Seeing your body as a whole, rather than individual parts that need fixing, can improve your workouts. 

We all have exercises that we gravitate towards again and again. Perhaps you wouldn’t get through a week of workouts without squatting because it’s a big-win exercise; I overhead press at least once a week because it makes me feel like Hercules. 

But most of us are very good at skipping the things we don’t like. For me, it’s inner thigh moves.

Avoiding the hip adduction machine has always been an active choice. It was the piece of equipment that my friends ran to years ago when we first got junior gym memberships, satisfied with what we thought was the feeling of our thigh gaps widening (which I now know is not at all how exercise works). 

It’s not surprising that we thought this move was a crucial part of working out given the damaging beauty standards of the time.

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Rejecting these exercises has been an important part of learning to exercise for power and resilience. It felt like a feminist victory to walk straight past the machines associated with these weird body goals –proof that I’m no longer subject to diet culture’s version of exercise.

The reality hasn’t been so empowering. When I went to a physio complaining about all the usual niggles like back pain and tight hips, he told me the muscles in my inner thighs were so weak that they weren’t properly stabilising my hips and knees.

So many of us neglect to train certain muscle groups, whether as an act of defiance or a blanket hatred for the exercise. Friends and colleagues tell me they’ll happily skip over training their abs (too time-consuming), calves (too macho) and triceps (too painful). Others avoid entire workouts, such as running, because it reminds them of when they were obsessed with burning calories, or strength training, because of the never-ending fear of bulking up.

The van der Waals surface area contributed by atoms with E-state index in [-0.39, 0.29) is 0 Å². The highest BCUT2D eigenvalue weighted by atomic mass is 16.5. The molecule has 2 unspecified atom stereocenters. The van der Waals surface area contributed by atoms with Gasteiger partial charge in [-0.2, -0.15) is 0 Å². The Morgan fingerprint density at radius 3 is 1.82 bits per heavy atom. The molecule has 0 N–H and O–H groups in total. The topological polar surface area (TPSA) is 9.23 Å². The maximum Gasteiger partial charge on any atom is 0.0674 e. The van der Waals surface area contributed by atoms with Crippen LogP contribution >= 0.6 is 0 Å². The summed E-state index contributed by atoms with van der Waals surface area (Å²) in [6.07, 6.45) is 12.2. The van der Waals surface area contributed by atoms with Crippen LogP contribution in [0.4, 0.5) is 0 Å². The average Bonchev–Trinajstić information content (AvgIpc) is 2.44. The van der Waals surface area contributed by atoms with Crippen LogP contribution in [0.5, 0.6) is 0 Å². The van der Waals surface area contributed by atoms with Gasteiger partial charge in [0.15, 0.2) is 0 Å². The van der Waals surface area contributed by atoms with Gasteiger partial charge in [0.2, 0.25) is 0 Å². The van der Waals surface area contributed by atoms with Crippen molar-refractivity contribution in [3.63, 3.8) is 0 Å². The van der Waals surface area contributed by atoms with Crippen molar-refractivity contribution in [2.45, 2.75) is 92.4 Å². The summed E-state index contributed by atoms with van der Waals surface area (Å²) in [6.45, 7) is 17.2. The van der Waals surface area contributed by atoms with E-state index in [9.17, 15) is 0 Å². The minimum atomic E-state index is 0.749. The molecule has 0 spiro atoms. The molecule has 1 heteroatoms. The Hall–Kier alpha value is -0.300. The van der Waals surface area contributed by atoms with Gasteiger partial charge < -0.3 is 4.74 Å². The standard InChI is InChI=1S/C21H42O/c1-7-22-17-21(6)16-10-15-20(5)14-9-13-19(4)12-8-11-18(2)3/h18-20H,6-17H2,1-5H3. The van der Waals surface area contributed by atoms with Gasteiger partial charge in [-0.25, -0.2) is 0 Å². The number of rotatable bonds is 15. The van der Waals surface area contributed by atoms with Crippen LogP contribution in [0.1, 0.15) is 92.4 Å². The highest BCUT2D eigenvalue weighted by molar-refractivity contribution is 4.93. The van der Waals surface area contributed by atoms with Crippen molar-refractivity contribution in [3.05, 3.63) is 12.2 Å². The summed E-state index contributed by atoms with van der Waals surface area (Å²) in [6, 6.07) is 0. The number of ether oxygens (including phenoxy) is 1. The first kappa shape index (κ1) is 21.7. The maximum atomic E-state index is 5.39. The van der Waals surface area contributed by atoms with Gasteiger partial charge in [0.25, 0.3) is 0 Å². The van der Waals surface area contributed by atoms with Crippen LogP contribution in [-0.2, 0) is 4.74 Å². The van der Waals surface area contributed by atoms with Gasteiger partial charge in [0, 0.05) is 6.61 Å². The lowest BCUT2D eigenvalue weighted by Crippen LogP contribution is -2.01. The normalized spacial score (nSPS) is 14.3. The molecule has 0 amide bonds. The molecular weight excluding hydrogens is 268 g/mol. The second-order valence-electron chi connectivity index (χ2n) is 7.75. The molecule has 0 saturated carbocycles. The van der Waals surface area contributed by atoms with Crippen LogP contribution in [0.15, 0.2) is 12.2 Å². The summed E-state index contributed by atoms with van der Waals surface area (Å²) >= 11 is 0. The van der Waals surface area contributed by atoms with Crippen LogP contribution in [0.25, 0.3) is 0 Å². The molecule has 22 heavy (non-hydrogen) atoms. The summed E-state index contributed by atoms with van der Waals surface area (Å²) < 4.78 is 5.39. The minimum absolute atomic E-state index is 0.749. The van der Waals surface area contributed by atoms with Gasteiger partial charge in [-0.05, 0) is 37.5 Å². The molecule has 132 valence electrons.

Learning to see my body as a whole, rather than individual parts to fix, helped me exercise without diet culture

Of course, we can’t all do every sport and be experts in every exercise. But when it comes to exercising for a long and healthy life, we do need to pay attention to how we are training our bodies.

For me, that realisation has beenimportant. Avoiding inner thigh isolation exercise might have been logical at the time, but it was still clear that the diet culture associations were having a negative impact on my body. Whether or not it runs that deep for you or you simply hate the burn in your muscles, the point stands that we can’t just ignore the things we hate.

Ironically, getting comfortable with targeting small muscles started by looking big picture. Rather than individual body parts that need fixing (‘my calves are too weak’ or ‘my arms are so scrawny’), seeing your body as a whole is a good way to take the grossness out of the exercises you hate. 

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Knowing that the bicep curls are there to stabilise your shoulders and, in turn, stop you from slumping at your desk or that clams will help you run without pain, which then makes you feel like a badass movie character, is a good way to reframe the mind. 

My own hip adductor journey began by tweaking exercises I knew and loved to have more of an inner-thigh focus. Reverse lunges became lateral lunges and hip flexor stretches became box splits. I’m not saying that I now have watermelon-crushing thighs and live pain-free, but I can train them knowing it’s not eye-rolling, triggering hell. That said, you still won’t catch me anywhere near an adductor machine. 

Images: Getty

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